EricC EricC - 3 months ago 8
Linux Question

how to sync a "shadow" git repository with a main repository "secretly"

I have a client that I do work for via a git repository. I do not want for him to know that I am partly using another developer. I have therefore created a "shadow" repository, that my developer is using.

How to sync the "shadow" repository with the main repository so that the main repository does not know that this is happening?


  • I cannot merge with a git command, since this will reveal what I really have done.

  • I could copy and paste all files, but that would visible in git that I have deleted all files and replaced with new files with the same name. That does not look good.

  • My client is using bitbucket. I could give the other developer my bitbucket login, but I would want to avoid to do that.

  • What actually work, is that I can open a file in the main repository, delete the content and then paste in the updated code. Then I could commit and it would look is if I had done the work directly in the main repository. But this is time-consuming (and time is something I do not have too much of).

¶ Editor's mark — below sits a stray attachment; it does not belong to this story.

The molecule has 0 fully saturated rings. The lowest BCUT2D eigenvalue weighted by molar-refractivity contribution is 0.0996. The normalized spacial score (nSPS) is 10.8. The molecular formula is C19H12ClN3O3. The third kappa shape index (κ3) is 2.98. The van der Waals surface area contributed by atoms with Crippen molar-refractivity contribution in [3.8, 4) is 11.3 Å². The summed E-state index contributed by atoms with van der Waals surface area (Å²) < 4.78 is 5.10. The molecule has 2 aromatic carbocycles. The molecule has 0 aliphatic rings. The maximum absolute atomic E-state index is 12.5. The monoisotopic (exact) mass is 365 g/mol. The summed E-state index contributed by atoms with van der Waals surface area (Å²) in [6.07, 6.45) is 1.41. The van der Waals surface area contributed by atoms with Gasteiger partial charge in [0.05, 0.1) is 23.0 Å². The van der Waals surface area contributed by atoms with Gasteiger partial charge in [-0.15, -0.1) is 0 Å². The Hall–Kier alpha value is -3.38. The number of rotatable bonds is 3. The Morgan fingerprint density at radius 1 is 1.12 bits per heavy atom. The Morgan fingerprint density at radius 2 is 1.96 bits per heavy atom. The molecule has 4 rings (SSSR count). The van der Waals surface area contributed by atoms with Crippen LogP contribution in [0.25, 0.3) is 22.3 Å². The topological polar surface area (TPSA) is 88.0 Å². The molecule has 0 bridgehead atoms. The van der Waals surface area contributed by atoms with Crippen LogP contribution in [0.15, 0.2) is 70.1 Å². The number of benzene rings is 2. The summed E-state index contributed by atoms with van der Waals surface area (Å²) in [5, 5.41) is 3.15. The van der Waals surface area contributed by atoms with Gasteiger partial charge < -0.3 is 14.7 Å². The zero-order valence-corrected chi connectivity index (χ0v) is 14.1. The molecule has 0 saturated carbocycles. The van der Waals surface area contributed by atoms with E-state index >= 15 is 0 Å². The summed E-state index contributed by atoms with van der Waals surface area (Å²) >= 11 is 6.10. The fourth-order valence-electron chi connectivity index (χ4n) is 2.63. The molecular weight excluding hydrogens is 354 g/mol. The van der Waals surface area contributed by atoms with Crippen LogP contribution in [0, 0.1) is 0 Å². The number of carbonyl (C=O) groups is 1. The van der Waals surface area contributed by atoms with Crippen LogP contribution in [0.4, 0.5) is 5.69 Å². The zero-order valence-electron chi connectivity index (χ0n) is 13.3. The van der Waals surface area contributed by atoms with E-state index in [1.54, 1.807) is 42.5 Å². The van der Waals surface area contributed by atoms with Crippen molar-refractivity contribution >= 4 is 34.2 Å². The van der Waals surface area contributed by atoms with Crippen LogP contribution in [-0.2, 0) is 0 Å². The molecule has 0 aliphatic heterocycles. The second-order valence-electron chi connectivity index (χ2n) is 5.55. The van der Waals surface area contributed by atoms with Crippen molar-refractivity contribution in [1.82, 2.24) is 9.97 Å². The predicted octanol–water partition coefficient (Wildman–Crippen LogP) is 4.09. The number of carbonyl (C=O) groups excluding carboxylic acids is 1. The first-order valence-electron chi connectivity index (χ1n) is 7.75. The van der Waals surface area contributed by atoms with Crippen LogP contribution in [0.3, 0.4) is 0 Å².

Is there a different way that I could "secretly" copy the content of files from the shadow repository to the main repository? Is there a linux/osx-command I could use that replaces the content of a file without deleting and recreating the file (which I then could use recursively)? Is there a git-command that make this possible without leaving a trail of evidence of what I have actually done?

Answer

you can have the same set of local files revisioned by different git repositories, using the command line. Just use the GIT_DIR environment variable. The Git repositories are completely independent, and can track files from the same directory.

rem set Git to use the sub-developer's git repository
set GIT_DIR=http://path/to/sub/repository.com

rem verify which repository that you are on
git rev-parse --git-dir

rem pull the sub-developer's latest
git pull

rem merge, commit, change, push, change branches, whatever
rem ... when the code is the way you want it

rem switch to client repository
set GIT_DIR=http://path/to/client/repository.com

rem push the updated code to the client repository
git push

this is useful for other development practices, like versioning lab data, local developmental utilities, work logs, and other 'misc' files that seem to accumulate with the source code, but shouldn't be archived with it.